When I was a puny little intern at The Stranger, I longed for the day that I made someone so mad they called and yelled at me. Lo and behold, such an event transpired one summer afternoon.
The Port of Seattle had finished an assessment of what another stadium would do to waterfront traffic. We published the PDFs in the morning after receiving them from a source and were amazed that they weren’t online anywhere else. My amazement turned into fear when the receptionist said there was a “Carl Skanks” on the phone for me. Mr. Skanks turned out to be Charla Skaggs, a PR “professional” from the Port of Seattle.
Skaggs breathlessly accused me of breaking a noon embargo, and demanded that we take the PDFs down. I nervously apologized, and she asked to speak to my editor, Dominic Holden.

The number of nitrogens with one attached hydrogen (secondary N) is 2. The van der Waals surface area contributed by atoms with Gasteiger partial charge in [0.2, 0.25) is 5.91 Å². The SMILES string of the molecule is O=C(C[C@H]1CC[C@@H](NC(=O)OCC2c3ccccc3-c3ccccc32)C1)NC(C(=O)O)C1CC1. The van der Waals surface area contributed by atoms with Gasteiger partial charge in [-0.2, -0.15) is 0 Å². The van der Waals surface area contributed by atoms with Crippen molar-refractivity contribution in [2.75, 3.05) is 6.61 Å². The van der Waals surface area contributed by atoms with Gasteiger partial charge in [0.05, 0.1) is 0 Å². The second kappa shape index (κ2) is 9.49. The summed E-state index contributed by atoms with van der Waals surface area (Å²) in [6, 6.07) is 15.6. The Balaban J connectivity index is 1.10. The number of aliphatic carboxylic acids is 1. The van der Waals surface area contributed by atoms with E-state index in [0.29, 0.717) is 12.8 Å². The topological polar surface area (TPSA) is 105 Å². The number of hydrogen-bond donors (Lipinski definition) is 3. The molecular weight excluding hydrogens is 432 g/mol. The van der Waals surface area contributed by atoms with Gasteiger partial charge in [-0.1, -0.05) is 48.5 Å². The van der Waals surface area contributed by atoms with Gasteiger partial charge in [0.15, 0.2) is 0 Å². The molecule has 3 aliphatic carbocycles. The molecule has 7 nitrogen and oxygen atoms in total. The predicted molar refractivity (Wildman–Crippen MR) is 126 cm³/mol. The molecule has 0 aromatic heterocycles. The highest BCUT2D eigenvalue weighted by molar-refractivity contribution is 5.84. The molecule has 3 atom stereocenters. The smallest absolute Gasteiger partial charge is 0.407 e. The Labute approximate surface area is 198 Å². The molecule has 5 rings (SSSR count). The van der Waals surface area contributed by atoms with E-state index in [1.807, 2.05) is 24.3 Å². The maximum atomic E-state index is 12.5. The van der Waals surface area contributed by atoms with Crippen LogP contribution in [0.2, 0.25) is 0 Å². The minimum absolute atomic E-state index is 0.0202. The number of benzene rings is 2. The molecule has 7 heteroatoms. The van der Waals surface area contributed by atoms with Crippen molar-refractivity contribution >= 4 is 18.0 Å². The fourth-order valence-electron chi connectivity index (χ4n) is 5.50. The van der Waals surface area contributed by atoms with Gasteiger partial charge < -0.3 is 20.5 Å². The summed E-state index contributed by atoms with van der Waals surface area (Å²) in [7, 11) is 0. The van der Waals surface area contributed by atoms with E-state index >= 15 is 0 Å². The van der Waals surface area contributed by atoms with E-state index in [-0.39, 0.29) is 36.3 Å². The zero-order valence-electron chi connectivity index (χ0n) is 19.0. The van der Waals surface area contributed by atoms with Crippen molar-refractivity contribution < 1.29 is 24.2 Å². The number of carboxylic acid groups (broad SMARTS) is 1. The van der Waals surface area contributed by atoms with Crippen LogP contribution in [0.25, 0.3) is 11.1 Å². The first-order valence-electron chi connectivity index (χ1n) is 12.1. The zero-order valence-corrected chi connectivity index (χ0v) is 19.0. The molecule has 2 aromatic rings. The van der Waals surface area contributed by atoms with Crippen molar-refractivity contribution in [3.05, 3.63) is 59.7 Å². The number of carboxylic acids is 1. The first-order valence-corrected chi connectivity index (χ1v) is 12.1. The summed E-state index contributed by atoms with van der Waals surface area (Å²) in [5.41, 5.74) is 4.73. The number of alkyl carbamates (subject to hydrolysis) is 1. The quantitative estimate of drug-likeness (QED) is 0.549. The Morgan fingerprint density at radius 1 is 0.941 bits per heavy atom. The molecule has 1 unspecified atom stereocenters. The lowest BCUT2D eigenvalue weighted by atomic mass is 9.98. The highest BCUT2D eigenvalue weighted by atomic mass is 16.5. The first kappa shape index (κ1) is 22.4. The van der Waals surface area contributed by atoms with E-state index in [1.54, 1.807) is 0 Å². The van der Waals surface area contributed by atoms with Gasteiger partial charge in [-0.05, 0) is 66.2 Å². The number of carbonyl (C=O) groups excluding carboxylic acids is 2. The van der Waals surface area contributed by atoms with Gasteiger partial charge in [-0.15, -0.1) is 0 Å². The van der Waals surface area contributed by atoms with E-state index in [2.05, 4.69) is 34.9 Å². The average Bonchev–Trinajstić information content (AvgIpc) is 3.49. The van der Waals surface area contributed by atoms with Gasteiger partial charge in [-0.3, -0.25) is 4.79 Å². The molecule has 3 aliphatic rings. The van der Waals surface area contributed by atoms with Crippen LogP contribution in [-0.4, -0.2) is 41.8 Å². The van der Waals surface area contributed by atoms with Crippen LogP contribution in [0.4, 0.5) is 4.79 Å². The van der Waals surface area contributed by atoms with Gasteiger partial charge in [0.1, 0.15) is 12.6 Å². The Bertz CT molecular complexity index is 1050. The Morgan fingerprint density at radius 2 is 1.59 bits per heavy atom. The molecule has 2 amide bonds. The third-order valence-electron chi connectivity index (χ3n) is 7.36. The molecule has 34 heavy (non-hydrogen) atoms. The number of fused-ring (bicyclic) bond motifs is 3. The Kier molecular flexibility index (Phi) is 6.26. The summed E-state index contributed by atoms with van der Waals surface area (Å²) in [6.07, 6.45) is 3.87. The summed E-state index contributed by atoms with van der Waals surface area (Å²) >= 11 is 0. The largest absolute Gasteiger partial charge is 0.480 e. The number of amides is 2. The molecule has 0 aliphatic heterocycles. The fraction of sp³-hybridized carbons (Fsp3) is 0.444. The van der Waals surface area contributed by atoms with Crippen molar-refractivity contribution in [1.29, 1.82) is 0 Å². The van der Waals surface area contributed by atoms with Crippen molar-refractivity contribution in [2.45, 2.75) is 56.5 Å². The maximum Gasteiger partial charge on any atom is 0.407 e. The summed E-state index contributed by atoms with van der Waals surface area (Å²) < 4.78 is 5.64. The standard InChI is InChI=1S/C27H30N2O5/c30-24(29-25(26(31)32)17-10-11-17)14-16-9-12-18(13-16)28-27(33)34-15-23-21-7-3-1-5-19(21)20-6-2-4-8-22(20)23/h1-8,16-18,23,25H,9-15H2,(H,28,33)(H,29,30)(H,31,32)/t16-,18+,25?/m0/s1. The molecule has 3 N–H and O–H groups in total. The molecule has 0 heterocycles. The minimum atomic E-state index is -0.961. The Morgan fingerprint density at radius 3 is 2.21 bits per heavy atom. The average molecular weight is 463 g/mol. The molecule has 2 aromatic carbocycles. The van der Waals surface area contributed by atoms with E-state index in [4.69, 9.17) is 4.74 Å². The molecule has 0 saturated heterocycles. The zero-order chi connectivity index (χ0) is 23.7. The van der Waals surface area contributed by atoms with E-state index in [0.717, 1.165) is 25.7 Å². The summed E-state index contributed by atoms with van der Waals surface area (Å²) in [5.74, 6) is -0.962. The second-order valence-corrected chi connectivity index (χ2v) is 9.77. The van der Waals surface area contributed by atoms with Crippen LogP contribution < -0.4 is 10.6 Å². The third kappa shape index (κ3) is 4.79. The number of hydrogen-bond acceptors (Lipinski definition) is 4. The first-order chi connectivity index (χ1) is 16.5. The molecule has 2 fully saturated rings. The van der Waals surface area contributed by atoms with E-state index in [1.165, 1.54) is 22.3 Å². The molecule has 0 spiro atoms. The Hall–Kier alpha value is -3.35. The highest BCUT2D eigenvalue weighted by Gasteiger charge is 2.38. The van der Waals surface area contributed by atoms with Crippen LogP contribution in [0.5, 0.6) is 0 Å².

“Your funeral, lady,” I thought, as she was transferred to Dominic.
Dominic unloaded on her—that the Port’s media efforts consist of their buddies at the Seattle Times, and that because we hadn’t received the documents or embargo agreement from the port, we hadn’t agreed to an embargo. Simple. Then Dominic edited the post to reflect their enlightening conversation:
Skaggs and her boss asked us to take down the reports. We're not doing it, even though Skaggs says it "will affect the way we interact with you in the future." By that, I assume she's not threatening to withhold information (after all, it's not much of a threat if that's already her modus operandi). I assume Skaggs means she will contact us proactively and professionally instead throwing a tantrum when her media strategies backfire.
Ms. Skaggs doesn’t work at the Port of Seattle any longer.